Reconstructing Economics in Light of the 2007-? Financial Crisis
AbstractThe lessons learned from the recent financial crisis should significantly reshape the economics profession's thinking, including, importantly, what we teach our students. Five such lessons are that we live in a monetary economy and therefore aggregate demand and policies that affect aggregate demand are determinants of real economic outcomes; that what actually matters for this purpose is not money but the volume, availability, and price of credit; that the fact that most lending is done by financial institutions matters as well; that the prices set in our financial markets do not always exhibit the â€œrationalityâ€ economists normally claim for them; and that both frictions and the uneven impact of economic events prevent us from adapting to disturbances in the way textbook economics suggests.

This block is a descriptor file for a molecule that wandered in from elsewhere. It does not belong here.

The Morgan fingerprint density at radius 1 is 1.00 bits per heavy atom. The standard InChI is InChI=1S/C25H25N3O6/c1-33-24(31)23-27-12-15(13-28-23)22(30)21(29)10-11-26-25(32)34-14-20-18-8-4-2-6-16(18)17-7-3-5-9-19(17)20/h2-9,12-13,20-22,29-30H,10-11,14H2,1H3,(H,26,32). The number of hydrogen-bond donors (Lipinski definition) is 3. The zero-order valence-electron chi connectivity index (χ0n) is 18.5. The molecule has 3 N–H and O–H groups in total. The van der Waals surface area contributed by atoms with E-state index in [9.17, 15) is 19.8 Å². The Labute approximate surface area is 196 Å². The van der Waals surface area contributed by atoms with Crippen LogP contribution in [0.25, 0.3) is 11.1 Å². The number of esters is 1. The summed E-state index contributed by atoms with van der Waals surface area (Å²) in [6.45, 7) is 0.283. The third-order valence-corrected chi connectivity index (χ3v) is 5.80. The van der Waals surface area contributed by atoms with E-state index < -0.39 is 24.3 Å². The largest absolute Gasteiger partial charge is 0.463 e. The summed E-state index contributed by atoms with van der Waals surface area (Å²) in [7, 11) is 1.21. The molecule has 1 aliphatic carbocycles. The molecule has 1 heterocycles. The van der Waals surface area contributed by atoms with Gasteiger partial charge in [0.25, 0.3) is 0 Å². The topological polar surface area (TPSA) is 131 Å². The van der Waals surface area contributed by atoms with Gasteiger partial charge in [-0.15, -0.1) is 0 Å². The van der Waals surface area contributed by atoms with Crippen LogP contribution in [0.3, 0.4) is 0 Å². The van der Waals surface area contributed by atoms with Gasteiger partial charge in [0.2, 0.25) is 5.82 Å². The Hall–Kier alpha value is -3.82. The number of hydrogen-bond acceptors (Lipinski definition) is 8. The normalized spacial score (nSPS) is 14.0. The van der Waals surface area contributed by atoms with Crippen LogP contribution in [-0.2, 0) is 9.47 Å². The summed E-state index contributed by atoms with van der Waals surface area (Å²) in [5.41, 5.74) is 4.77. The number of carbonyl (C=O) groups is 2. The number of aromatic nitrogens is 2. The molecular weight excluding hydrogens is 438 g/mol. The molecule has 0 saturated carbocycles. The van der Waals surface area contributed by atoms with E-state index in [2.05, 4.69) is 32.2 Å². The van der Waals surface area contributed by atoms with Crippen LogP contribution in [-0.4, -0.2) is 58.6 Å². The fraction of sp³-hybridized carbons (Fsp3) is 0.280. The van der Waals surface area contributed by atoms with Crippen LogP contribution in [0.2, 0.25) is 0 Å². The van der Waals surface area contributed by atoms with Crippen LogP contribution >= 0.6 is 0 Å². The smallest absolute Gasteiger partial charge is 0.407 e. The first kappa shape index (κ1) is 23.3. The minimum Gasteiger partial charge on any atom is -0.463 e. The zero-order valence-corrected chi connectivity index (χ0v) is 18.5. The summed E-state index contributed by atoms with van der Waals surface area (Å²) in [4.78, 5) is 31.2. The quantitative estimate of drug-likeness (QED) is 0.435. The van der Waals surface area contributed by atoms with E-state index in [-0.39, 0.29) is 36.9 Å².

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Bibliographic InfoPaper provided by Harvard University Department of Economics in its series Scholarly Articles with number 5241348.
Date of creation: 2011
Date of revision:
Publication status: Published in Journal of Economic Education
This paper has been announced in the following NEP Reports:
- NEP-ALL-2012-05-29 (All new papers)
- NEP-BAN-2012-05-29 (Banking)
- NEP-HPE-2012-05-29 (History & Philosophy of Economics)
- NEP-PKE-2012-05-29 (Post Keynesian Economics)
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- Ivan H. Ayala & Alfonso Palacio-Vera, 2014. "The Rational Expectations Hypothesis: An Assessment from Popper's Philosophy," Economics Working Paper Archive wp_786, Levy Economics Institute.
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